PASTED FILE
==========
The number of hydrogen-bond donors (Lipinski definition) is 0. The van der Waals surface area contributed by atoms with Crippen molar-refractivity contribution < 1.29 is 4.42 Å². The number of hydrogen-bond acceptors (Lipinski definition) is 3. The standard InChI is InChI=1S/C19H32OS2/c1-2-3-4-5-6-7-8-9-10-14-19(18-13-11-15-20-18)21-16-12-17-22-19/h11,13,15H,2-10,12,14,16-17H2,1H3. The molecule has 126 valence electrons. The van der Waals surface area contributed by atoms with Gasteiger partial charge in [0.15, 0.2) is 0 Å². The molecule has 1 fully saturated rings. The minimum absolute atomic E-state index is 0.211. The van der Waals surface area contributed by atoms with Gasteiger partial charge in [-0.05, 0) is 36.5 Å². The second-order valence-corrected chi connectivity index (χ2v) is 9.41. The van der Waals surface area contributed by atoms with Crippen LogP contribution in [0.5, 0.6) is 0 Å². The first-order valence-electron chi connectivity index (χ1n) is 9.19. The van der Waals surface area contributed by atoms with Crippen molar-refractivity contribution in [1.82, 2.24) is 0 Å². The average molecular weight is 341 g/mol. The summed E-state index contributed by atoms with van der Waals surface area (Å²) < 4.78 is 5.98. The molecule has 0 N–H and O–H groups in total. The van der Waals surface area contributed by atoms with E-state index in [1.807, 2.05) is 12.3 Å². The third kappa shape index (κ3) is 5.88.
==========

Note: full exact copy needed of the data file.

The number of hydrogen-bond donors (Lipinski definition) is 0. The van der Waals surface area contributed by atoms with Crippen molar-refractivity contribution < 1.29 is 4.42 Å². The number of hydrogen-bond acceptors (Lipinski definition) is 3. The standard InChI is InChI=1S/C19H32OS2/c1-2-3-4-5-6-7-8-9-10-14-19(18-13-11-15-20-18)21-16-12-17-22-19/h11,13,15H,2-10,12,14,16-17H2,1H3. The molecule has 126 valence electrons. The van der Waals surface area contributed by atoms with Gasteiger partial charge in [0.15, 0.2) is 0 Å². The molecule has 1 fully saturated rings. The minimum absolute atomic E-state index is 0.211. The van der Waals surface area contributed by atoms with Gasteiger partial charge in [-0.05, 0) is 36.5 Å². The second-order valence-corrected chi connectivity index (χ2v) is 9.41. The van der Waals surface area contributed by atoms with Crippen LogP contribution in [0.5, 0.6) is 0 Å². The first-order valence-electron chi connectivity index (χ1n) is 9.19. The van der Waals surface area contributed by atoms with Crippen molar-refractivity contribution in [1.82, 2.24) is 0 Å². The average molecular weight is 341 g/mol. The summed E-state index contributed by atoms with van der Waals surface area (Å²) < 4.78 is 5.98. The molecule has 0 N–H and O–H groups in total. The van der Waals surface area contributed by atoms with E-state index in [1.807, 2.05) is 12.3 Å². The third kappa shape index (κ3) is 5.88.